Thursday, December 24, 2009

Poster of the Week

How Can You Worship a Homeless Man on Sunday and Ignore One on Monday?
by Peter Cohen

When I arrived in New York City, I couldn’t believe so many homeless people were sleeping on the sidewalks. I started volunteering in a soup kitchen and came to realize that New Yorkers were burned out on it. Homelessness had been around a long time and some had even made donations but saw no improvement, so they gave up.

I happened to be reading the New Testament out of curiosity at the time, and I came across the passage in which Jesus refers to Himself as homeless. The whole idea just came together.

I decided to print 2,000 of the posters with the Coalition for the Homeless’ contact information. Rather quickly the Coalition started receiving calls about the poster they didn’t know existed. The director tracked me down, and that became the start of a campaign that raised hundreds of thousand of dollars, increased volunteerism and helped the Coalition to continue its work on behalf of the homeless.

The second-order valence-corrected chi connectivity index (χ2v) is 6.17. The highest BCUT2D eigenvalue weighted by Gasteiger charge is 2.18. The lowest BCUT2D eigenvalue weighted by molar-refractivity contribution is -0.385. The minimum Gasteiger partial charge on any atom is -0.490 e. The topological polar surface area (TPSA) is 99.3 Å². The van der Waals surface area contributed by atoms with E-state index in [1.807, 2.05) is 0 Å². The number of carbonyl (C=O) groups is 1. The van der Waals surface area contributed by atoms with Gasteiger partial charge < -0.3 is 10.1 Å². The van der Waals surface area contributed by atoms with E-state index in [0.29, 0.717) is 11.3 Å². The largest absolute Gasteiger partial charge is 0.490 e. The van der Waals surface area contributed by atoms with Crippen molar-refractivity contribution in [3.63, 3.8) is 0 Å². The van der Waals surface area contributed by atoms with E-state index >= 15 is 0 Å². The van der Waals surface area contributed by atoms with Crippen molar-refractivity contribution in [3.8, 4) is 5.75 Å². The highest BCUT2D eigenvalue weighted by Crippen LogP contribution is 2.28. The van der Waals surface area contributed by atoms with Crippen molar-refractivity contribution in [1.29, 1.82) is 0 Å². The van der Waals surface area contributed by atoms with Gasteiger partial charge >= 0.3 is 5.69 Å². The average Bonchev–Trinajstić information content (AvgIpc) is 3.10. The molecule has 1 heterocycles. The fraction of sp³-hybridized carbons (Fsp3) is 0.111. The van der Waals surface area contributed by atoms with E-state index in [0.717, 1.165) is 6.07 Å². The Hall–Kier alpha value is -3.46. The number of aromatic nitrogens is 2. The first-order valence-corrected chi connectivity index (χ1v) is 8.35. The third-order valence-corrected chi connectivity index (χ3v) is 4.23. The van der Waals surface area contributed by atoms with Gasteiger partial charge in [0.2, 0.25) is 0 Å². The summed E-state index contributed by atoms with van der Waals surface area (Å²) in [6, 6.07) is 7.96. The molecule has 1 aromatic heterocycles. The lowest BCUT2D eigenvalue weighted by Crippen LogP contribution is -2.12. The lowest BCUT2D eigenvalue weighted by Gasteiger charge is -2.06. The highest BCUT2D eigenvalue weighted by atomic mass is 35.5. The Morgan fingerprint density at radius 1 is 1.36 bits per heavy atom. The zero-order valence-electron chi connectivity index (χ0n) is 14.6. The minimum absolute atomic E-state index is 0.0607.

Artwork © 2010 Coalition for the Homeless.

Wednesday, December 16, 2009

Poster of the Week

Solidaridad con las Costureras de Guatemala
by Marilyn Anderson

”Free Trade” practices of transferring U.S. clothing production to countries such as Guatemala were already beginning in the 1980s. Women earning low wages were the primary workers in these maquiladoras, but unions in Guatemala had to fight for their right to exist and suffered the murder of many labor leaders.

My years of living in Guatemala and knowledge about the traditional arts there made me understand that the women who worked in the maquiladoras were being deskilled. They had become part of the world-wide drive toward globalization – one result of which meant the destruction of traditional cultures.